by Army’s WMD Destruction Program: Behind Schedule and Overbudget – Lois R. Ember / Chemical & Engineering News
WASHINGTON (August 26, 2003) — The Army’s program to destroy the nation’s arsenal of chemical weapons as mandated by the Chemical Weapons Convention is way over budget and far behind schedule. Persistent, pesky problems at operating disposal sites offer little to encourage hope for better performance.
Originally, the Army’s price tag for the destruction program was pegged at $1.8 billion. That was in 1985. In 2001, the Pentagon’s estimate had spiraled to $24 billion.
In the 1980s, the Army confidently envisioned eliminating the weapons by 1994. Today, it’s likely the US will have to ask the Organisation for the Prohibition of Chemical Weapons — the treaty’s oversight agency — for a five-year extension of the 2007 disposal deadline.
Greg Mahall, spokesman for the Army’s Chemical Materials Agency, admits that “earlier projections were overly optimistic and maybe not based in reality.” But, he adds, “it’s a complex and challenging program.”
Incinerating the Pentagon’s VX and Sarin Nerve Gas
In 1982, the Army selected incineration as its destruction technology, which to date has destroyed 26% of the 31,500 tons of chemical agents in the US stockpile. Craig Williams, who directs the Chemical Weapons Working Group, which opposes incineration, says, “There’s no question that the technology selected has, in significant part, been responsible for the cost overruns and the time slippage.” He also believes that it will be a “challenge” for the US to meet even the 2012 deadline.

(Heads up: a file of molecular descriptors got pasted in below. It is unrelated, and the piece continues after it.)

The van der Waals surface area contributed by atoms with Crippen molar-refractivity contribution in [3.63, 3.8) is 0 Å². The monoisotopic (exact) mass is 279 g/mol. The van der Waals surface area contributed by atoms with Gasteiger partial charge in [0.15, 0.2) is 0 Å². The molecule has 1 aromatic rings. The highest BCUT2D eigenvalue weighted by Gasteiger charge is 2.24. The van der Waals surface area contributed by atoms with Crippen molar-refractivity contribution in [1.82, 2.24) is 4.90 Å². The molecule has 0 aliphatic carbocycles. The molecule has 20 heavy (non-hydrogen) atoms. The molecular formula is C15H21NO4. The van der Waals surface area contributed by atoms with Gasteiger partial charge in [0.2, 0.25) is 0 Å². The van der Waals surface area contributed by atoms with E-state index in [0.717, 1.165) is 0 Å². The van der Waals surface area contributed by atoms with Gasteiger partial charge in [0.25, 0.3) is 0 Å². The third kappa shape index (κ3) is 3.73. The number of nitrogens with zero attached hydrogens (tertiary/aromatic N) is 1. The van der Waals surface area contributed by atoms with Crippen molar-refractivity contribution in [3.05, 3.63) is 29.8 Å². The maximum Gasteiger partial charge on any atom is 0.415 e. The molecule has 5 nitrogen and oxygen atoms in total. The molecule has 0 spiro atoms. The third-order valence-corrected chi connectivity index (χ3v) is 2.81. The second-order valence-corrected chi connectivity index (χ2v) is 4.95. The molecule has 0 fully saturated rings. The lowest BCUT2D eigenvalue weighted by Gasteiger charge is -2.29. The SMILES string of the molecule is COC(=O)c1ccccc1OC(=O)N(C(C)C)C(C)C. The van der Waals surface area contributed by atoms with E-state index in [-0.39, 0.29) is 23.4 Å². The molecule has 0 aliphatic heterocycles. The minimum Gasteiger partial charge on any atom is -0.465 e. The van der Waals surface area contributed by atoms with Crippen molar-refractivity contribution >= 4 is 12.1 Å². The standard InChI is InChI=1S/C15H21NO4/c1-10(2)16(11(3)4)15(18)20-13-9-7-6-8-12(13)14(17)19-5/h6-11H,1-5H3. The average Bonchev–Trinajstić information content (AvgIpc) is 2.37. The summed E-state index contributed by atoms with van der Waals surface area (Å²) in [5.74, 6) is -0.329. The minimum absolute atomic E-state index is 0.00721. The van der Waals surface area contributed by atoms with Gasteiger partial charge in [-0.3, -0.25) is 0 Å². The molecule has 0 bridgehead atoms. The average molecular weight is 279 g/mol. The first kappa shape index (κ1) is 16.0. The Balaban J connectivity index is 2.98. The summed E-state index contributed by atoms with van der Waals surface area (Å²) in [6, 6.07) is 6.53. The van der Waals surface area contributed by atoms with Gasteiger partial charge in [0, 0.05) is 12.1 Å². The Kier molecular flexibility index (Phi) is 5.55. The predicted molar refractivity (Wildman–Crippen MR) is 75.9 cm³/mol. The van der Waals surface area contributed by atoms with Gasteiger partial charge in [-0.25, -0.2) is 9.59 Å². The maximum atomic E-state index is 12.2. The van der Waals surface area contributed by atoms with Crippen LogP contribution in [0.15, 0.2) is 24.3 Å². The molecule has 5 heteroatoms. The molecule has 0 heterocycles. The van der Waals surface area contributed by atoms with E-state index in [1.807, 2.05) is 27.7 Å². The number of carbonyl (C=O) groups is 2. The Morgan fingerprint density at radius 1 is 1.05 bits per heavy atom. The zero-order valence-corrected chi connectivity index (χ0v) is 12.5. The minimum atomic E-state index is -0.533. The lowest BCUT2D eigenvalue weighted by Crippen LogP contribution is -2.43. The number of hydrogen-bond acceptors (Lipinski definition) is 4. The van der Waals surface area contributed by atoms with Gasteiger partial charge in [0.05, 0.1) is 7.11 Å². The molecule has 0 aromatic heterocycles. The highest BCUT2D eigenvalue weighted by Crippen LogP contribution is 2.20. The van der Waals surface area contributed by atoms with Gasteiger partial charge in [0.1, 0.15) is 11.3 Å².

He may have a point if the experience at the Tooele, Utah, incineration facility is any guide. Tooele — which originally stored 43% of the nation’s chemical weapons — has destroyed 44% of its holdings over the past seven years. But not without glitches and delays. Though original projections set 2004 as the date for complete elimination of its weapons, Tooele will probably not meet that goal until the end of 2007, fully 11 years after operations began.
Tooele has eliminated all its sarin nerve gas and “has started processing its VX nerve gas but not its mustard gas,” Tooele spokeswoman Alaine Southworth says. Disposal of sarin ran into many problems, including the unintended release of very small amounts of the nerve agent in May 2000, which shut the facility down for five months.
Destruction of VX Proves Vexing